What game developers can learn from Fortnite's rise
|Richard Harris in Game Development Friday, December 28, 2018|
Has Fortnite peaked? And why is it that hefty software updates can contribute to decreased gamer loyalty? That's what we seek to find out through a recent conversation with Adrian Wilkins of Limelight Networks. We talk about the challenges that game developers face to make sure their games can stand the test of time, how and what to potentially focus on with game updates, plus the coming trends that game developers need to know.
Fortnite took over the video game world in 2018 and reached over $1 billion in sales, reaching every gaming fan with experiences on all the major consoles, mobile operating systems and even streaming platforms like Twitch. However, Fortnite seems to have reached a plateau with a recent study by StreamElements revealing viewership of the game has steadily declined since July (link below).
This is a challenge many gaming companies face: creating experiences that build hype and attract gamers, while also ensuring their games can stand the test of time. To accomplish this, developers must strike a balance between deploying new, flashy features (like Fortnite’s trending victory dances) and incorporating technologies that create high-quality, disruption-free gaming experiences.
Supporting the likes of Gamevil, Pokemon, Universal and Marvel, CDN provider, Limelight Networks has closely analyzed consumer behavior and understands the types of performance challenges that can cause gamer frustration, and ultimately Fortnite failure.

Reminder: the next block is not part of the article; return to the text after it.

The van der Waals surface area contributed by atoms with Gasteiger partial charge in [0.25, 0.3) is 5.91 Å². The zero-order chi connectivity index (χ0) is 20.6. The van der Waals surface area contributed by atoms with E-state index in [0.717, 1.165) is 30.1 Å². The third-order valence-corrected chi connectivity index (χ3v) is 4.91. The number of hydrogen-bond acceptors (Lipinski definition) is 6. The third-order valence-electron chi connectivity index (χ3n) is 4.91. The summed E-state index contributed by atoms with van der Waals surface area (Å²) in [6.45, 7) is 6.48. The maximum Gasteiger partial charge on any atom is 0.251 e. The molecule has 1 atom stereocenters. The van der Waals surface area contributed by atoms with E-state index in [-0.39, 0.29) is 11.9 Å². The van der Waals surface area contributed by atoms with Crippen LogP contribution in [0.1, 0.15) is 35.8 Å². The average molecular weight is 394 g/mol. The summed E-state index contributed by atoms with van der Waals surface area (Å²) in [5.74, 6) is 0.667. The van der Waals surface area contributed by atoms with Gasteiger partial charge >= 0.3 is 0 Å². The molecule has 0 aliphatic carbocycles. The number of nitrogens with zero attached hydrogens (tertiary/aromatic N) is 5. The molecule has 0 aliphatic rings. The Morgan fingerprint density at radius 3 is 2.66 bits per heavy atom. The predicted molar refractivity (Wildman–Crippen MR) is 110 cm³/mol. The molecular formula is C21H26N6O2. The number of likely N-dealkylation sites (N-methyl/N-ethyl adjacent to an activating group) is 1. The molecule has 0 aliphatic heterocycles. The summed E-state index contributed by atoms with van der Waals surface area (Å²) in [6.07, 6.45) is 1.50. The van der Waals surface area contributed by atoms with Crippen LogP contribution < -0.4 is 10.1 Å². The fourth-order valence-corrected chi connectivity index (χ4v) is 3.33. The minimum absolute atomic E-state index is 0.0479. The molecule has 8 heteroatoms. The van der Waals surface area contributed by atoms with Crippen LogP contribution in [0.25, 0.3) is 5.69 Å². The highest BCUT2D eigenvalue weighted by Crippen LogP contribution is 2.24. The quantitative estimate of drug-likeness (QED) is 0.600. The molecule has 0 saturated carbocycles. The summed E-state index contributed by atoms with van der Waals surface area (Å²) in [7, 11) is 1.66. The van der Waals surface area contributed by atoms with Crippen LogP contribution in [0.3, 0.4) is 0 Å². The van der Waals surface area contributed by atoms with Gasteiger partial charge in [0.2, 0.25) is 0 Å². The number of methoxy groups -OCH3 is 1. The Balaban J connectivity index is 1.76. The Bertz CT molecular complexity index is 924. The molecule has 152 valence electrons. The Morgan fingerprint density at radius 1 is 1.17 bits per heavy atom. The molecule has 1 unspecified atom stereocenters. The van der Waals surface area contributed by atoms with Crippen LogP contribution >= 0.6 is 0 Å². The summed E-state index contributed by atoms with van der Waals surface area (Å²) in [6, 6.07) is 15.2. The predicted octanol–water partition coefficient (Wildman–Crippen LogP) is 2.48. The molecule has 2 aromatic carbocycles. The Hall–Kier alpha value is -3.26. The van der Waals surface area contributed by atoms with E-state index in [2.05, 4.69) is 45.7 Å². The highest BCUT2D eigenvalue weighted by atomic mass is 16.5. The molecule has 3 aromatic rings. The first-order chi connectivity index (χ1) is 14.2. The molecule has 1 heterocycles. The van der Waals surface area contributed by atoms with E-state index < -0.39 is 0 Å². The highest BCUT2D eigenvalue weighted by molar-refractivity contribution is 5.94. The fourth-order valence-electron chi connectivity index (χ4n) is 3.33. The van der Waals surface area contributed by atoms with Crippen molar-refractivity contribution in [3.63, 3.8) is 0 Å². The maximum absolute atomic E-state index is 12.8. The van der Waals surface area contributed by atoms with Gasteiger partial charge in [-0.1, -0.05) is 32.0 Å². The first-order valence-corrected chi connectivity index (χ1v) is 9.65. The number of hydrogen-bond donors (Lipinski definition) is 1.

So we caught up with Adrian Wilkins, a Solutions Engineer at Limelight Networks to chat about how game developers can learn from Fortnites strategies for keeping players engaged, what he thinks they got right, and what they got wrong.
ADM: Fortnite took the video game industry by storm this year – why do you think the game was so successful?
Wilkins: Fortnite is easy, fun and competitive – all while you’re having an adventure at the same time. The game takes you on a journey.
With its unique spin on Battle Royale, you can be creative in your building and gameplay. It brings a fresh new dynamic for gamers to enjoy playing as well as watching others play. Plus, Fortnite gained significant publicity from well-known gamers such as Tyler 'Ninja' Blevins who has one of the most viewed streams for a single person.
ADM: What can the video game industry learn from Fortnite’s success?
Wilkins: Epic reused a tried and tested method of game mode, but this time they took it to another level and added in new dynamics. We have seen EA and Activation reuse and repackage their main titles Battlefield and the Call of Duty series, but these games don't change much and now even have a Battle Royale mode.
ADM: Why do you think Fortnite is now declining in viewership?
Wilkins: Fortnite’s declining viewership could be due to other recent games releases. As with anything new, the buzz is mostly at the beginning.